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Singapore lavishes big money on its scientists
JeCCo/Wikimedia/Creative Commons

Singapore lavishes big money on its scientists

SINGAPORE—Even as China’s economic woes cast a shadow on Asia, Singapore’s scientists are hoping for smooth sailing over the next 5 years. On 8 January, the government announced that it will spend 19 billion Singapore dollars ($13.2 billion) on R&D from 2016 to 2020. The Research Innovation Enterprise 2020 Plan, or RIE2020, is an 18% increase over the previous 5-year cycle.   

“The impact of RIE2020 overall will be very positive,” says Chorh Chuan Tan, president of the National University of Singapore and deputy chairman of the government-backed Agency for Science, Technology and Research (A*STAR). “This is an assurance of sustained support for research in Singapore.”

The biggest share of spending—21% of the budget—will go to health and biomedical sciences. That will help address one of Singapore’s pressing issues: meeting the needs of a rapidly aging population. Singaporeans live an average of 82.8 years, and the fertility rate is a mere 1.25, well below the 2.1 required for population replacement. The budget is also a boost for what may be one of Singapore’s best-known science assets: A*STAR’s Biopolis research complex, a cluster of research institutes and industry labs. A*STAR’s greatest hits include a diagnostic kit for the severe acute respiratory syndrome virus in 2003 and sequencing the elephant shark genome in 2014, which provided insight into why sharks lack bones.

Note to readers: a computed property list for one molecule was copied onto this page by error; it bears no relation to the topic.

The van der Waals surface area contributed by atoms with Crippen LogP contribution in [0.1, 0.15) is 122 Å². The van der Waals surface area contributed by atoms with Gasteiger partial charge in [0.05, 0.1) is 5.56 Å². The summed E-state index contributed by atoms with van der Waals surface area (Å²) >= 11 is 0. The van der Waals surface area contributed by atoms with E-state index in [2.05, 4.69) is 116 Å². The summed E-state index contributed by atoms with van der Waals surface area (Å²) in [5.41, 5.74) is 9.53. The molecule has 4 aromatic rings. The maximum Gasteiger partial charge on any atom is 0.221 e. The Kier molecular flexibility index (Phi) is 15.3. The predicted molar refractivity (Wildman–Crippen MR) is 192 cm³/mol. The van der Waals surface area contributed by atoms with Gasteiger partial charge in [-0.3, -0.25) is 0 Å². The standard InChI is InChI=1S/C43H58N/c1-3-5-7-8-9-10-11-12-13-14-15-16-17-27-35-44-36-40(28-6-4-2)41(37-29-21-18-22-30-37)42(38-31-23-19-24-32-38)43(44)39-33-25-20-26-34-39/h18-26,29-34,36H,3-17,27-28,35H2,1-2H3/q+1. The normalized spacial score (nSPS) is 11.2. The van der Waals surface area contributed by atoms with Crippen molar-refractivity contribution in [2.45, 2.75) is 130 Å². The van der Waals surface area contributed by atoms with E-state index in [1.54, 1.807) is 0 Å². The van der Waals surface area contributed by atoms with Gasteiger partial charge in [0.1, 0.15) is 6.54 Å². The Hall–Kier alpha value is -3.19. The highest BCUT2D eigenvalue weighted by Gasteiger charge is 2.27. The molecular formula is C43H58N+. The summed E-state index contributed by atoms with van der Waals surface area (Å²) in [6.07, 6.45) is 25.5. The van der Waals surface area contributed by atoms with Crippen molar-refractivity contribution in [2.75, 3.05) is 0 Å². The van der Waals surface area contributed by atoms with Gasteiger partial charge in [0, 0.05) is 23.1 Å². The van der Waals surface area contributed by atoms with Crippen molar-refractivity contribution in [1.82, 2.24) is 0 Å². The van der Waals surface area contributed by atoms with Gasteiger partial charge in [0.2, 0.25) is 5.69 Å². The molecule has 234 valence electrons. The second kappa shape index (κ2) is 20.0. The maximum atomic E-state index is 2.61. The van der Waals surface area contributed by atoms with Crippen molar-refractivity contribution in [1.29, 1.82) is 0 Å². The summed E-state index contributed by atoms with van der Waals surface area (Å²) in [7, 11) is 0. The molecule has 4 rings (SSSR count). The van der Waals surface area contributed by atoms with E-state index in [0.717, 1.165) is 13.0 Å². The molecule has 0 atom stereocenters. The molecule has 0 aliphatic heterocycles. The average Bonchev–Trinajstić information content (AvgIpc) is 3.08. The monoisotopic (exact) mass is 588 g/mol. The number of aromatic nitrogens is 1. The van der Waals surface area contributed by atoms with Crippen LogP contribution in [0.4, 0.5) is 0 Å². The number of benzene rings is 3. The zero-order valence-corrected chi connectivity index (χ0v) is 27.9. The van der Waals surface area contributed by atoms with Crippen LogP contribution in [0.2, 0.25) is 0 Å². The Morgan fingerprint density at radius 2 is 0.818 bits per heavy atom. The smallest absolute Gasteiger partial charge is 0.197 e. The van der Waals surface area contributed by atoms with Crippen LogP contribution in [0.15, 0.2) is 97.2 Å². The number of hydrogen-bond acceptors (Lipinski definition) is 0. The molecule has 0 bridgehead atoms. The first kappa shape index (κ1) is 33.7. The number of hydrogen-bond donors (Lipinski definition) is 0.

Another big budget priority is advanced manufacturing technologies as Singapore seeks to hone a competitive edge against China and India. Emphasis will be on boosting the aerospace, electronics, chemical, pharmaceutical, and marine sectors, as well as developing cross-disciplinary technologies in robotics and additive manufacturing. And Singapore will continue its longstanding efforts to lure foreign researchers and expatriate Singaporean scientists to relocate to the island state.